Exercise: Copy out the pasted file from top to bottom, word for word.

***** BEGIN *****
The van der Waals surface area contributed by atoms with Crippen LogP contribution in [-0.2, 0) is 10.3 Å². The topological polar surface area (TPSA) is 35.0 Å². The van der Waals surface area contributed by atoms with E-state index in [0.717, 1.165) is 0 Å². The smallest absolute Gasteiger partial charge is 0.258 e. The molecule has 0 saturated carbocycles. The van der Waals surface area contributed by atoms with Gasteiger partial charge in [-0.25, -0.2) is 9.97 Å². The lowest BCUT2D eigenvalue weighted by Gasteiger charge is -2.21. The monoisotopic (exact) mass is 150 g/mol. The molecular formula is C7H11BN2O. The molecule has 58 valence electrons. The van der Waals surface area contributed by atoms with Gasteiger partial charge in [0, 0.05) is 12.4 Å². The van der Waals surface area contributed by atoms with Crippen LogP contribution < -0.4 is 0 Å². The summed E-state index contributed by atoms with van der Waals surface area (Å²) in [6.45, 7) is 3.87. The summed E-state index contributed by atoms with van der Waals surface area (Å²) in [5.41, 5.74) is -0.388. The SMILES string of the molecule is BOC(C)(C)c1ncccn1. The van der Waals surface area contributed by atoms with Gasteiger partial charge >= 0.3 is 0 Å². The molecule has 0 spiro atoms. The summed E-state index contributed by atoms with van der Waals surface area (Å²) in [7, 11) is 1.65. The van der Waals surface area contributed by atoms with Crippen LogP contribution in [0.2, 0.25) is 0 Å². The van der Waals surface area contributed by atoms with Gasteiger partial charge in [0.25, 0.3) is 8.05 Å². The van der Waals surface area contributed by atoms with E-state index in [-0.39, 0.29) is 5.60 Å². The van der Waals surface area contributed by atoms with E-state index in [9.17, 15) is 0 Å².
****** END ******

The van der Waals surface area contributed by atoms with Crippen LogP contribution in [-0.2, 0) is 10.3 Å². The topological polar surface area (TPSA) is 35.0 Å². The van der Waals surface area contributed by atoms with E-state index in [0.717, 1.165) is 0 Å². The smallest absolute Gasteiger partial charge is 0.258 e. The molecule has 0 saturated carbocycles. The van der Waals surface area contributed by atoms with Gasteiger partial charge in [-0.25, -0.2) is 9.97 Å². The lowest BCUT2D eigenvalue weighted by Gasteiger charge is -2.21. The monoisotopic (exact) mass is 150 g/mol. The molecular formula is C7H11BN2O. The molecule has 58 valence electrons. The van der Waals surface area contributed by atoms with Gasteiger partial charge in [0, 0.05) is 12.4 Å². The van der Waals surface area contributed by atoms with Crippen LogP contribution < -0.4 is 0 Å². The summed E-state index contributed by atoms with van der Waals surface area (Å²) in [6.45, 7) is 3.87. The summed E-state index contributed by atoms with van der Waals surface area (Å²) in [5.41, 5.74) is -0.388. The SMILES string of the molecule is BOC(C)(C)c1ncccn1. The van der Waals surface area contributed by atoms with Gasteiger partial charge >= 0.3 is 0 Å². The molecule has 0 spiro atoms. The summed E-state index contributed by atoms with van der Waals surface area (Å²) in [7, 11) is 1.65. The van der Waals surface area contributed by atoms with Crippen LogP contribution in [0.2, 0.25) is 0 Å². The van der Waals surface area contributed by atoms with Gasteiger partial charge in [0.25, 0.3) is 8.05 Å². The van der Waals surface area contributed by atoms with E-state index in [-0.39, 0.29) is 5.60 Å². The van der Waals surface area contributed by atoms with E-state index in [9.17, 15) is 0 Å².